Western Gull, © Photo by Steve Kaye

Live Forward | Feb 2024

Live Forward

Western Gull, © Photo by Steve Kaye

Western Gull, Going Forward

Birds live forward.

Here’s how (presented in terms for humans).

1) Have a Destination

Ideally, have a vision of where you want to go with your life, which can include who you want to be and what you want to do.

On a larger scale, this can be a vision for the world you want to live in.

And of course, this vision can be anything you want because it’s your vision.

2) Have a Reason for Going There

Ideally, this is your purpose.

And it will be most successful when related to a contribution or service that helps humanity.

Then this purpose becomes your internal guide.

As such, it inspires you, helps make life choices, and then becomes your legacy.

Note: Birds know their vision and purpose instinctively.

People, however, have to find these tools.

So here’s a suggestion: Set aside time to reflect on: a) What type of world you want to live in, and 2) What you want to be remembered for.

This thinking process will be most useful when you write your answers. Then you retain them so you can review and revise them.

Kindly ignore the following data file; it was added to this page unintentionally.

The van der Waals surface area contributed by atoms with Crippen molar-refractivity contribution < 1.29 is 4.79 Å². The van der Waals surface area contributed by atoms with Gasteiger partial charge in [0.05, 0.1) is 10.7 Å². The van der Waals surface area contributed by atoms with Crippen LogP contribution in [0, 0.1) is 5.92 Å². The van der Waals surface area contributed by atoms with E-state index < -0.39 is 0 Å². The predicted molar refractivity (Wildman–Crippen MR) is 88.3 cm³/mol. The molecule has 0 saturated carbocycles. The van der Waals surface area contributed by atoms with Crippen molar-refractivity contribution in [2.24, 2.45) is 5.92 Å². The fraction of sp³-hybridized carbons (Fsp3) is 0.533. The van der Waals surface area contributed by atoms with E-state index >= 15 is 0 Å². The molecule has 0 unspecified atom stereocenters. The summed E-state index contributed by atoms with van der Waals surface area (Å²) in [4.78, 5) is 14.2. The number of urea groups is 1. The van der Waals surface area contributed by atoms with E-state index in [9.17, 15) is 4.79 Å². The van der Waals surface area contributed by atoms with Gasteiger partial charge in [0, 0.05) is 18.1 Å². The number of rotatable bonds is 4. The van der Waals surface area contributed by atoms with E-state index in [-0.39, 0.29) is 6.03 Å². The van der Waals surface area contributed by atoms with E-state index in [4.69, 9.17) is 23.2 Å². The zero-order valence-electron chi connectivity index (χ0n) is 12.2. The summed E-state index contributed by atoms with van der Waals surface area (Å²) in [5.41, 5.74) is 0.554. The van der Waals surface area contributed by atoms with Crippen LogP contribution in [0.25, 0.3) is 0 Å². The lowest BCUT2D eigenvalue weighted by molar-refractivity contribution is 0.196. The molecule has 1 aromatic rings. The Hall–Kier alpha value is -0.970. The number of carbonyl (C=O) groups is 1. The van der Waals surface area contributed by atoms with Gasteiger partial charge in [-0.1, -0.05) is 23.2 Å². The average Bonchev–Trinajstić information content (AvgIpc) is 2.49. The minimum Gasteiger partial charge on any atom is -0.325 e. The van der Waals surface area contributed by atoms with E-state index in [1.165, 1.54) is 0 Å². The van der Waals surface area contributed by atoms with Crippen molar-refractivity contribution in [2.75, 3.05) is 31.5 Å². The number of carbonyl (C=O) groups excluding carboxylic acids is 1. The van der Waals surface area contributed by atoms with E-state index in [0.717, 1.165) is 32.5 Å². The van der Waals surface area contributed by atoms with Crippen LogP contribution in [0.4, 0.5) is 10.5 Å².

3) Support Your Purpose

Do this by saying “Yes” to what matters.

This helps you find reasons to take those actions that move your life forward .

4) Protect Your Purpose

Do this by saying “No” to what hinders.

We live in a world where more possibilities exist than any of us could manage.

So we need to decline those possibilities that reduce our effectiveness.

In fact, saying “Yes” often begins by saying “No” because this creates the space and time for important actions.

5) Check Your Progress

Pause occasionally to check everything.

The world changes. And so we may need to make adjustments.

Wish you the best as you create a masterpiece,

Steve Kaye

Find More at:

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Did You Know?

The most effective way to help birds is to buy land.

Here are three organizations that excel at doing this.

1) American Bird Conservancy

2) The Nature Conservancy

3) The Trust for Public Land

Please visit their web sites to learn about the work they do.

Here’s an excellent book: The American Bird Conservancy Guide to Bird Conservation

You can help – Please share this blog with others.
Inspiring Respect for Nature, one bird at a time.

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  • Kaye Catherine
    Posted at 16:05h, 28 February


  • Cyrus Irani
    Posted at 08:48h, 29 February

    Birds have a magnetic compass to keep them true to their trajectory. It might not be a bad idea to early on find the equivalent in your context to safeguard the journey.

  • joyce rouse
    Posted at 12:47h, 01 March

    As usual, brilliant and beautiful! thank you.

  • Daphne Radenhurst
    Posted at 04:06h, 02 March

    Always appreciate your wisdom Steve.

  • Megan Moscol
    Posted at 12:46h, 13 April

    I really resonate with the concept that “no” creates space for more meaningful yeses. Those noes can be hard though.

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